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Post Electrophoretic Analysis

Mechanism of Immunostaining

Basic method of immunostaining

The basic method of immunostaining is to probe with an antibody that is bound to a detectable molecule such as an enzyme or a fluorescent dye.

The highly specific binding interaction between antibodies and their unique antigens has been exploited to create sensitive and specific detection systems for proteins. An antibody can be raised and/or purified “against” (i.e. binding to) a single “epitope” (area bound by the antibody) on a larger “antigen” (a molecule containing many epitopes). When antibody and antigen are mixed, the antibody will bind tightly to the epitope it recognizes. This identifies the antigen as bearing the epitope in question. Thus, immunological detection answers questions about the structure and identity of a protein which cannot be addressed through conventional chemical stains. In addition, immunological detection can be as much as 100-fold more sensitive than chemical stains.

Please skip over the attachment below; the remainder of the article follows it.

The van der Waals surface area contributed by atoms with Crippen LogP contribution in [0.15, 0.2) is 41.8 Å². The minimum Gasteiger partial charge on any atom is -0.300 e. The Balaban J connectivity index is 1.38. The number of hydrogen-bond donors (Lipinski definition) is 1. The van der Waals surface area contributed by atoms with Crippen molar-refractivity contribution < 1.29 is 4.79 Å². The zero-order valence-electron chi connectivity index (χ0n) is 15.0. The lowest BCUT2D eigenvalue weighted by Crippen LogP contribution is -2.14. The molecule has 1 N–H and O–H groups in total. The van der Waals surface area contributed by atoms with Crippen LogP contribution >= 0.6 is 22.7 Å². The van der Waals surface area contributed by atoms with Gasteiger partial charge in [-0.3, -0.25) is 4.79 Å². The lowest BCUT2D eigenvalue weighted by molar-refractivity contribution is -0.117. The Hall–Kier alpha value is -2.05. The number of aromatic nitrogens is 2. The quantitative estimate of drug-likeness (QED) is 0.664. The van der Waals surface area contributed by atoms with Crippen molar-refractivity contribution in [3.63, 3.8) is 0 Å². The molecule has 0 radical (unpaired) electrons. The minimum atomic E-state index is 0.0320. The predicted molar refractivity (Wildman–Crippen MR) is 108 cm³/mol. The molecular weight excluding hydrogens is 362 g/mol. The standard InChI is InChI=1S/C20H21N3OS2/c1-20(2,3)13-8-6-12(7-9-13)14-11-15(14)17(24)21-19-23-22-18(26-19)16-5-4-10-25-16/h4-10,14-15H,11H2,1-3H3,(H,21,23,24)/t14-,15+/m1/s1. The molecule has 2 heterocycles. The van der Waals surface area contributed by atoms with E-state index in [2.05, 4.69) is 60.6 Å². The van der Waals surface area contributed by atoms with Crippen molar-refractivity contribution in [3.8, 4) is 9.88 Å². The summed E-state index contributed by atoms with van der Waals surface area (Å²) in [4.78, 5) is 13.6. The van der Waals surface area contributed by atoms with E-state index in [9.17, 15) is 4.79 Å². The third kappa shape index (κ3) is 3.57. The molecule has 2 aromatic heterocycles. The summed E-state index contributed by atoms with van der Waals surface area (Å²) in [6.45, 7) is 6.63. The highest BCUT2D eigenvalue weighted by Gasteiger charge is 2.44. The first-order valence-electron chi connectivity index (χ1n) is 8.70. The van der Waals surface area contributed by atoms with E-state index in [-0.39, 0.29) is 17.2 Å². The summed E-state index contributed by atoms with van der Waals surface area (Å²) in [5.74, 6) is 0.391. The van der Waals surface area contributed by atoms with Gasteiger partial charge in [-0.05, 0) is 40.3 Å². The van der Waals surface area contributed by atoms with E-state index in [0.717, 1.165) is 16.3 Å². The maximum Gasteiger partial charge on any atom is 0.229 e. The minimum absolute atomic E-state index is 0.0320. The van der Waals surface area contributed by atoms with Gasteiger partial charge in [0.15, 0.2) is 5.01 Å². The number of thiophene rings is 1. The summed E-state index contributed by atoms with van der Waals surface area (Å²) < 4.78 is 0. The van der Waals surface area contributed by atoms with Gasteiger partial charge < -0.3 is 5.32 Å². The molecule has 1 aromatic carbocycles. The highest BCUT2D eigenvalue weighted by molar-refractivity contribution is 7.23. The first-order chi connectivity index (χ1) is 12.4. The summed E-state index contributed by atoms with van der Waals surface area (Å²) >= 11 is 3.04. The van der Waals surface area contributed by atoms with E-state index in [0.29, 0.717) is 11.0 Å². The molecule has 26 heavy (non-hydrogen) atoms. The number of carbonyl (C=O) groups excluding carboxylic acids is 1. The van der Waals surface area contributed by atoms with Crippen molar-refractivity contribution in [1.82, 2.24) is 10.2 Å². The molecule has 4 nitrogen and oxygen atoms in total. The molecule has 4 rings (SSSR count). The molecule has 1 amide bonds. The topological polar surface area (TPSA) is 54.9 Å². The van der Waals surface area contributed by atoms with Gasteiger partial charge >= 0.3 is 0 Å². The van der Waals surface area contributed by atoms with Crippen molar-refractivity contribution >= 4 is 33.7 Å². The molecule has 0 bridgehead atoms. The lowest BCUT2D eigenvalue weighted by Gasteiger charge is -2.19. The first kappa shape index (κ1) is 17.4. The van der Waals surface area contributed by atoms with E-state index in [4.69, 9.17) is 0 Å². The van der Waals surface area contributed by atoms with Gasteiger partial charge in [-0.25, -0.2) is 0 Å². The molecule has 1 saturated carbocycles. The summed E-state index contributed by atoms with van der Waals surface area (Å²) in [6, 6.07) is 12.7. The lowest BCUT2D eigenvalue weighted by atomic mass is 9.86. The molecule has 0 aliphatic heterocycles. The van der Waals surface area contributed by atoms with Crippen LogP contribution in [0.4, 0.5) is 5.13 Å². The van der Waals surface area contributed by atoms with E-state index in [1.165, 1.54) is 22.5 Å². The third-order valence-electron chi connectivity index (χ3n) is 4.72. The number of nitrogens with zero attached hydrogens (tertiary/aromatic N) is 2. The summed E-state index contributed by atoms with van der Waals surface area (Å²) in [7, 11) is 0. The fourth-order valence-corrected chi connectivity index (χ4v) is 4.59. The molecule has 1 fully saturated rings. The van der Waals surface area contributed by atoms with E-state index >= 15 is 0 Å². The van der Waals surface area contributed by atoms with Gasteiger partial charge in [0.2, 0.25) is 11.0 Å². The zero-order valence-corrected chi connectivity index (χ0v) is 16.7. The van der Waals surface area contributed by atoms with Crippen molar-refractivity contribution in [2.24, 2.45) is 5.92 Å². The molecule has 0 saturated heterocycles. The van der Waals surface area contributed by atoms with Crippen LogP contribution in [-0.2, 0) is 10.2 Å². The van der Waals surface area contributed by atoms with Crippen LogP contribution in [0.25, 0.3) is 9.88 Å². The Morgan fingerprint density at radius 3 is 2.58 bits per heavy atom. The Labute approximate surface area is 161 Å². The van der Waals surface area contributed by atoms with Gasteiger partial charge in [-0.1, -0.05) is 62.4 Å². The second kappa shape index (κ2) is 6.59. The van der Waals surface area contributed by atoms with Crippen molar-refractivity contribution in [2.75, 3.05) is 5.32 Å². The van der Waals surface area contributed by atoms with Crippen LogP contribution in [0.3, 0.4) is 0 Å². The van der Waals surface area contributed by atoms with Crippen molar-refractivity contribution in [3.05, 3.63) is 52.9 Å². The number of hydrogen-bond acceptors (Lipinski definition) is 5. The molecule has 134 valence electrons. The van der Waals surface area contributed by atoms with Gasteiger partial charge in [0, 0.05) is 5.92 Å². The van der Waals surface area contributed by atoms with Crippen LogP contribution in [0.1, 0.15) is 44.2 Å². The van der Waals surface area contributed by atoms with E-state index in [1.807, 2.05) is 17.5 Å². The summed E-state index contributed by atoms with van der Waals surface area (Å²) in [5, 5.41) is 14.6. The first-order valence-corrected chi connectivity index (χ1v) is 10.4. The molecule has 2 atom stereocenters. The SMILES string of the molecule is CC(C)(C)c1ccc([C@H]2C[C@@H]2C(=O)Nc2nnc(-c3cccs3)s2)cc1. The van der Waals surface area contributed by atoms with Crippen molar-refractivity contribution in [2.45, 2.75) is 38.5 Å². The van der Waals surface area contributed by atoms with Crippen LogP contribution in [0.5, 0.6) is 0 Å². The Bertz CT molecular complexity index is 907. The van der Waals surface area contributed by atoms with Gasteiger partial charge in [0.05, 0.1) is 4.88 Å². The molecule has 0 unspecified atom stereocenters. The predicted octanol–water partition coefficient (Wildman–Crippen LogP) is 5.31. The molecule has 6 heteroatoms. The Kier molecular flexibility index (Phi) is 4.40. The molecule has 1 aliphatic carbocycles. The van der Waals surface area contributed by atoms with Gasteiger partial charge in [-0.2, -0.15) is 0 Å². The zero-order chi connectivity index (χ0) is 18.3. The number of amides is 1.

Antibodies, or immunoglobulins, are produced by the body in response to invasion by foreign proteins. The function of an antibody is to bind to a specific site (epitope) on the invader, thus tagging it for destruction by other agents of the immune system. The salient characteristics of antibody binding are binding strength and selectivity. In assay terminology, antibodies are said to be accurate (low false negatives) and specific (low false positives).

In the body, the mere presence of a bound antibody on the surface of an antigen is a sufficient signal for the immune system to “detect” that molecule. In an in-vitro assay, additional aids are required. These aids take the form of easily detectable molecules, which are bound to the antibody. Examples are enzymes, such as horseradish peroxidase (HRP) or fluorescent dyes. Enzymes are particularly suited to this role, because they are proteins, and thus stable wherever antibodies are stable. The catalytic cycling of enzymes greatly multiplies the sensitivity of the assay. The two enzymes most commonly used for labeling antibodies are horseradish peroxidase and alkaline phosphatase (AP). Chromogenic and luminogenic substrates are available for both of these enzymes.

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